ESP32 Software – Software Development Kit (espressif)

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Informatie (ENG):

Setting Up ESP-IDF

In the docs directory you will find per-platform setup guides:

Set up of Toolchain for Windows

Step 1: Quick Steps

Windows doesn’t have a built-in “make” environment, so as well as installing the toolchain you will need a GNU-compatible environment. We use the MSYS2 environment to provide. You don’t need to use this environment all the time (you can use Eclipse or some other front-end), but it runs behind the scenes.

The quick setup is to download the Windows all-in-one toolchain & MSYS zip file from

Unzip the zip file to C:and it will create an “msys32” directory with a pre-prepared environment.

Alternative Step 1: Configure toolchain & environment from scratch

As an alternative to getting a pre-prepared environment, you can set up the environment from scratch:

  • Navigate to the MSYS2 installer page and download the msys2-i686-xxxxxxx.exe installer executable (we only support a 32-bit MSYS environment, it works on both 32-bit and 64-bit Windows.)
  • Run through the installer steps, and accept the “Run MSYS2 now” option at the end. A window will open with a MSYS2 terminal.
  • The ESP-IDF repository on github contains a script in the tools directory titled If you haven’t downloaded the ESP-IDF yet, that’s OK – you can just download that one file in Raw format from here. Save it somewhere on your computer.
  • Type the path to the shell script into the MSYS2 terminal window. You can type it as a normal Windows path, but use forward-slashes instead of back-slashes. ie: C:/Users/myuser/Downloads/ You can read the script beforehand to check what it does.
  • If you use the 201602 MSYS2 installer, the first time you run it will update the MSYS2 core system. At the end of this update, you will be prompted to close the MSYS2 terminal and re-open. When you re-open after the update, re-run The next version of MSYS2 (after 201602) will not need this interim step.
  • The script will download and install packages for ESP-IDF support, and the ESP32 toolchain.

Note: You may encounter a bug where svchost.exe uses 100% CPU in Windows after setup is finished, resulting in the ESP-IDF building very slowly. Terminating svchost.exe or restarting Windows will solve this problem.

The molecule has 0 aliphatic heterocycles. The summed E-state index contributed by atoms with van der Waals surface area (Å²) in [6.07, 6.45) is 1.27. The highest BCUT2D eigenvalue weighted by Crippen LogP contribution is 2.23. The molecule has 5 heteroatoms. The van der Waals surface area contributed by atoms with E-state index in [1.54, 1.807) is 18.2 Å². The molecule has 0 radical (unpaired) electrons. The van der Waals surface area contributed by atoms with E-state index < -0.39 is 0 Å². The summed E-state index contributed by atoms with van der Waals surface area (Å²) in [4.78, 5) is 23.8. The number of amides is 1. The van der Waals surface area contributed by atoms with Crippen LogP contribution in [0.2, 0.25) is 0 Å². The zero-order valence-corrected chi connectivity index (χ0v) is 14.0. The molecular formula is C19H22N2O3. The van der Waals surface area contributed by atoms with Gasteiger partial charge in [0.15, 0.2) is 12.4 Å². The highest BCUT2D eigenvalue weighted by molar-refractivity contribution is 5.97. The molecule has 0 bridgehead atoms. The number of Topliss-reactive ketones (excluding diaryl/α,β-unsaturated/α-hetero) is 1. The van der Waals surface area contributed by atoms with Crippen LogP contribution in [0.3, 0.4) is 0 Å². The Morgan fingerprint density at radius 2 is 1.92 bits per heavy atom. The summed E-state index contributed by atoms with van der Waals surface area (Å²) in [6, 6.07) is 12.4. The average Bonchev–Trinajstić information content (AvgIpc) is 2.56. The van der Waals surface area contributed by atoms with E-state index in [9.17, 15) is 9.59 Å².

Another Alternative Step 1: Just download a toolchain

If you already have an MSYS2 install or want to do things differently, you can download just the toolchain here:

If you followed one of the above options for Step 1, you won’t need this download.

Important: Just having this toolchain is not enough to use ESP-IDF on Windows. You will need GNU make, bash, and sed at minimum. The above environments provide all this, plus a host compiler (required for menuconfig support).

Step 2: Getting the esp-idf repository from github

Open an MSYS2 terminal window by running C:\msys32\msys2_shell.cmd. The environment in this window is a bash shell.

Change to the directory you want to clone the SDK into by typing a command like this one: cd "C:/path/to/dir" (note the forward-slashes in the path). Then type git clone --recursive

If you’d rather use a Windows UI tool to manage your git repositories, this is also possible. A wide range are available.

NOTE: While cloning submodules, the git clone command may print some output starting ': not a valid identifier.... This is a known issue but the git clone still succeeds without any problems.

Step 3: Starting a project

ESP-IDF by itself does not build a binary to run on the ESP32. The binary “app” comes from a project in a different directory. Multiple projects can share the same ESP-IDF directory on your computer.